At the museum conference room, Dave Purschwitz, museum technician, dressed up in his Confederate garb and gave a 15-minute presentation to the rangers on how the museum gets its message across. [more]

Triangle zoning case begins

Expert criticizes county’s traffic estimates

By Alfred M. Biddlecomb

Manassas Journal Messenger

     Attorneys for two landowners suing Prince William County went on the offensive in circuit court Monday, questioning the tactics officials took when rezoning nearly 500 acres near Triangle to restrict development.

     A traffic expert testifying for the plaintiffs said county planners overestimated traffic counts prior to the Board of County Supervisors’ decision to down zone the property.

     County supervisors rezoned the land south of Graham Park Shores in 1998 to reduce the building capacity of the property from four homes per acre to one home per acre. [more]

15-year-old survives shooting

By Kate Bissel

Media General News Service

     A 15-year-old girl who was shot in Woodbridge late Saturday night was in fair condition Monday, police said.

     The girl, who is from Alexandria, was flown to Inova Fairfax Hospital after an 18-year-old man fired shots into a crowd of people, striking her in the back and shoulder.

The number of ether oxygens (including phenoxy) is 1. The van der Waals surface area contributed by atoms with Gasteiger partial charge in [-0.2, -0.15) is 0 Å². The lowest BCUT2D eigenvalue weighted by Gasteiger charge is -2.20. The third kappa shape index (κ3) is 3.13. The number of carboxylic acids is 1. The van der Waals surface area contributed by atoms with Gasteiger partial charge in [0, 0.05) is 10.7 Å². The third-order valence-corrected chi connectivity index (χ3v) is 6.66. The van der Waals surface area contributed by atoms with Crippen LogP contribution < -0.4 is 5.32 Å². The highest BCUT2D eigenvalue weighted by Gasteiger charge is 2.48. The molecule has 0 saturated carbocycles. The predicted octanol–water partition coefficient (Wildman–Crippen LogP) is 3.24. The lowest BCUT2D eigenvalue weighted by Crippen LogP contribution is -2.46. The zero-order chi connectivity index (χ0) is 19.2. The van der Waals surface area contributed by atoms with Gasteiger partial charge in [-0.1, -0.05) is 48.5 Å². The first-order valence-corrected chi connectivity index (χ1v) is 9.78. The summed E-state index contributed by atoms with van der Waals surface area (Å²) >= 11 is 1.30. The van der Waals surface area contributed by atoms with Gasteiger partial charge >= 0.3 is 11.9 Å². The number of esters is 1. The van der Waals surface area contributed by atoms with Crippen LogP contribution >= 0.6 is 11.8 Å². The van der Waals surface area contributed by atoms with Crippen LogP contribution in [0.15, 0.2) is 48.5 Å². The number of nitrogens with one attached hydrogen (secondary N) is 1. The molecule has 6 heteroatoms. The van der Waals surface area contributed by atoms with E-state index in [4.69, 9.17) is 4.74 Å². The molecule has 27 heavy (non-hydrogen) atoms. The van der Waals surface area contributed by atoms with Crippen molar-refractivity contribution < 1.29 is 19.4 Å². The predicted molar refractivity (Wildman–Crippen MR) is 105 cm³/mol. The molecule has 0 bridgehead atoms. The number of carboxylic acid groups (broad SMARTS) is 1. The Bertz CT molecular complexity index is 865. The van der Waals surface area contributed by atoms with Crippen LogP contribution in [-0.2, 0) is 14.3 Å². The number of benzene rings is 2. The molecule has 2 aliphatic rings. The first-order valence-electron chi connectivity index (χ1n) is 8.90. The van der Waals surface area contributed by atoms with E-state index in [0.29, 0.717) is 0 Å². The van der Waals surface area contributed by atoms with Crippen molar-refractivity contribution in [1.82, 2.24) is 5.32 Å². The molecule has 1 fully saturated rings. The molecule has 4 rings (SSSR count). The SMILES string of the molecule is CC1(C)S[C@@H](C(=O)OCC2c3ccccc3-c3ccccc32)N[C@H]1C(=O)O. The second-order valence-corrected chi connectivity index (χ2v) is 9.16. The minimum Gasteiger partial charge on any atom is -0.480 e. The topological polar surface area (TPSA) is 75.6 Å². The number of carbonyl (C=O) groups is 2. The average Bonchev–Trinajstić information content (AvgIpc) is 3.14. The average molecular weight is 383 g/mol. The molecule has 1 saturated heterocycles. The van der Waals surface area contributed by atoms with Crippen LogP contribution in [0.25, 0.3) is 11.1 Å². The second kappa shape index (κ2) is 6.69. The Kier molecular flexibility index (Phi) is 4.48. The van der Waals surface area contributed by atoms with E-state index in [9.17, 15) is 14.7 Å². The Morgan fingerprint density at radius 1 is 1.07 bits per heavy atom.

Germaine Anthony Moten, 18, of Falls Church, and Marquel Edmonson, 20, of Alexandria, were charged with malicious wounding and use of a firearm in the commission of a felony for the shooting, which occurred about 10:30 p.m. near the intersection of Georgetown Road and Wythe Court. [more]

Owls go up in flames

Emmanuel Christian’s volleyball team is going through an adjustment phase.

That might be a strange statement, since the Flames have already started play in the Delaney Athletic Conference Tournament. Emmanuel won its first game Monday afternoon, beating Wakefield Country Day in three sets 15-7, 15-4, 15-8. [more]